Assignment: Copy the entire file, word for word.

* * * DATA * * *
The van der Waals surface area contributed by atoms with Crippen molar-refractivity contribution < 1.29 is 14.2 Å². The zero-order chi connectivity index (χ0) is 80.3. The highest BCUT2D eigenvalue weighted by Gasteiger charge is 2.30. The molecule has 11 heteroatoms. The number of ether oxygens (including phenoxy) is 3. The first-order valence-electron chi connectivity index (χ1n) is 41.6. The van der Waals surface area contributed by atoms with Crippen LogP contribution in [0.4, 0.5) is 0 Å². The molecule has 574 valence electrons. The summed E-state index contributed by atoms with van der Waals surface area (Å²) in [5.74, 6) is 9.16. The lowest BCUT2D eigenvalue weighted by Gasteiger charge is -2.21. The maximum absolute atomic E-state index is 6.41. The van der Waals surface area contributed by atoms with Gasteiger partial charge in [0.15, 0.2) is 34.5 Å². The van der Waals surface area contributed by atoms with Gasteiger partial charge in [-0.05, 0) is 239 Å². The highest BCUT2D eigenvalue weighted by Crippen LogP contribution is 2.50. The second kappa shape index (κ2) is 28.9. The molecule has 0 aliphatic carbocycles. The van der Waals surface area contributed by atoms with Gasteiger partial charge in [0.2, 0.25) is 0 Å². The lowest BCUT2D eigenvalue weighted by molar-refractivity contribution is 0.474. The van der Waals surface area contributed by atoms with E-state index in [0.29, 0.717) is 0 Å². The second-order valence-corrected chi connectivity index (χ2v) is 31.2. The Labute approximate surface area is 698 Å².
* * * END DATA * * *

The van der Waals surface area contributed by atoms with Crippen molar-refractivity contribution < 1.29 is 14.2 Å². The zero-order chi connectivity index (χ0) is 80.3. The highest BCUT2D eigenvalue weighted by Gasteiger charge is 2.30. The molecule has 11 heteroatoms. The number of ether oxygens (including phenoxy) is 3. The first-order valence-electron chi connectivity index (χ1n) is 41.6. The van der Waals surface area contributed by atoms with Crippen LogP contribution in [0.4, 0.5) is 0 Å². The molecule has 574 valence electrons. The summed E-state index contributed by atoms with van der Waals surface area (Å²) in [5.74, 6) is 9.16. The lowest BCUT2D eigenvalue weighted by Gasteiger charge is -2.21. The maximum absolute atomic E-state index is 6.41. The van der Waals surface area contributed by atoms with Gasteiger partial charge in [0.15, 0.2) is 34.5 Å². The van der Waals surface area contributed by atoms with Gasteiger partial charge in [-0.05, 0) is 239 Å². The highest BCUT2D eigenvalue weighted by Crippen LogP contribution is 2.50. The second kappa shape index (κ2) is 28.9. The molecule has 0 aliphatic carbocycles. The van der Waals surface area contributed by atoms with Gasteiger partial charge in [0.2, 0.25) is 0 Å². The lowest BCUT2D eigenvalue weighted by molar-refractivity contribution is 0.474. The van der Waals surface area contributed by atoms with E-state index in [0.29, 0.717) is 0 Å². The second-order valence-corrected chi connectivity index (χ2v) is 31.2. The Labute approximate surface area is 698 Å².